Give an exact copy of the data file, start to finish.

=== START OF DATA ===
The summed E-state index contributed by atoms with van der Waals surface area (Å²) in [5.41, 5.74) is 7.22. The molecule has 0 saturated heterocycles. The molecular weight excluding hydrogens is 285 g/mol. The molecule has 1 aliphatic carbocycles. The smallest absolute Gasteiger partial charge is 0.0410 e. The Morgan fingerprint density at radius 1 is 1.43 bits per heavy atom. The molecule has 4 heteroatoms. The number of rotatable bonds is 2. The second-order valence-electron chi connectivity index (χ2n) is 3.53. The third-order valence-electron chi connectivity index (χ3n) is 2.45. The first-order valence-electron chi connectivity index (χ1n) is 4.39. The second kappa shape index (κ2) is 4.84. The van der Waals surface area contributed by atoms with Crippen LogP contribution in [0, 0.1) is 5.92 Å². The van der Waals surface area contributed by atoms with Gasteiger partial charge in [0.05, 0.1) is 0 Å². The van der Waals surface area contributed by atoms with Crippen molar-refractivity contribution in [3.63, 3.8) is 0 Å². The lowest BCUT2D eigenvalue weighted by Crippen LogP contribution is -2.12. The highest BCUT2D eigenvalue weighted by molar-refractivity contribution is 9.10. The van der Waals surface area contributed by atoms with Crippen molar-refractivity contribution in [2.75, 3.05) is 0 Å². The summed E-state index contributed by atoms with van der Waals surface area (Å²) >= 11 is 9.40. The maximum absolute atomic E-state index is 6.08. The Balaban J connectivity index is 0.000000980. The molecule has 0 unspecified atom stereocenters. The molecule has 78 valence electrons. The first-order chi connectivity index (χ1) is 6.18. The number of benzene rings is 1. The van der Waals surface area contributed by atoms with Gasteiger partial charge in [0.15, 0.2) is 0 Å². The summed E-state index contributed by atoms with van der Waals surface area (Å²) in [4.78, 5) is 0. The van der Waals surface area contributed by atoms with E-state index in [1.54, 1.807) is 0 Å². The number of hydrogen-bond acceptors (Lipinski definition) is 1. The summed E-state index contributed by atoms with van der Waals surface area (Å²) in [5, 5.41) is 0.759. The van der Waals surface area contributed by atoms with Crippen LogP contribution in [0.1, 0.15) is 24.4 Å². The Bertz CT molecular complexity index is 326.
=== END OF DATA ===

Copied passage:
The summed E-state index contributed by atoms with van der Waals surface area (Å²) in [5.41, 5.74) is 7.22. The molecule has 0 saturated heterocycles. The molecular weight excluding hydrogens is 285 g/mol. The molecule has 1 aliphatic carbocycles. The smallest absolute Gasteiger partial charge is 0.0410 e. The Morgan fingerprint density at radius 1 is 1.43 bits per heavy atom. The molecule has 4 heteroatoms. The number of rotatable bonds is 2. The second-order valence-electron chi connectivity index (χ2n) is 3.53. The third-order valence-electron chi connectivity index (χ3n) is 2.45. The first-order valence-electron chi connectivity index (χ1n) is 4.39. The second kappa shape index (κ2) is 4.84. The van der Waals surface area contributed by atoms with Crippen LogP contribution in [0, 0.1) is 5.92 Å². The van der Waals surface area contributed by atoms with Gasteiger partial charge in [0.05, 0.1) is 0 Å². The van der Waals surface area contributed by atoms with Crippen molar-refractivity contribution in [3.63, 3.8) is 0 Å². The lowest BCUT2D eigenvalue weighted by Crippen LogP contribution is -2.12. The highest BCUT2D eigenvalue weighted by molar-refractivity contribution is 9.10. The van der Waals surface area contributed by atoms with Crippen molar-refractivity contribution in [2.75, 3.05) is 0 Å². The summed E-state index contributed by atoms with van der Waals surface area (Å²) >= 11 is 9.40. The maximum absolute atomic E-state index is 6.08. The Balaban J connectivity index is 0.000000980. The molecule has 0 unspecified atom stereocenters. The molecule has 78 valence electrons. The first-order chi connectivity index (χ1) is 6.18. The number of benzene rings is 1. The van der Waals surface area contributed by atoms with Gasteiger partial charge in [0.15, 0.2) is 0 Å². The summed E-state index contributed by atoms with van der Waals surface area (Å²) in [4.78, 5) is 0. The van der Waals surface area contributed by atoms with E-state index in [1.54, 1.807) is 0 Å². The number of hydrogen-bond acceptors (Lipinski definition) is 1. The summed E-state index contributed by atoms with van der Waals surface area (Å²) in [5, 5.41) is 0.759. The van der Waals surface area contributed by atoms with Crippen LogP contribution in [0.1, 0.15) is 24.4 Å². The Bertz CT molecular complexity index is 326.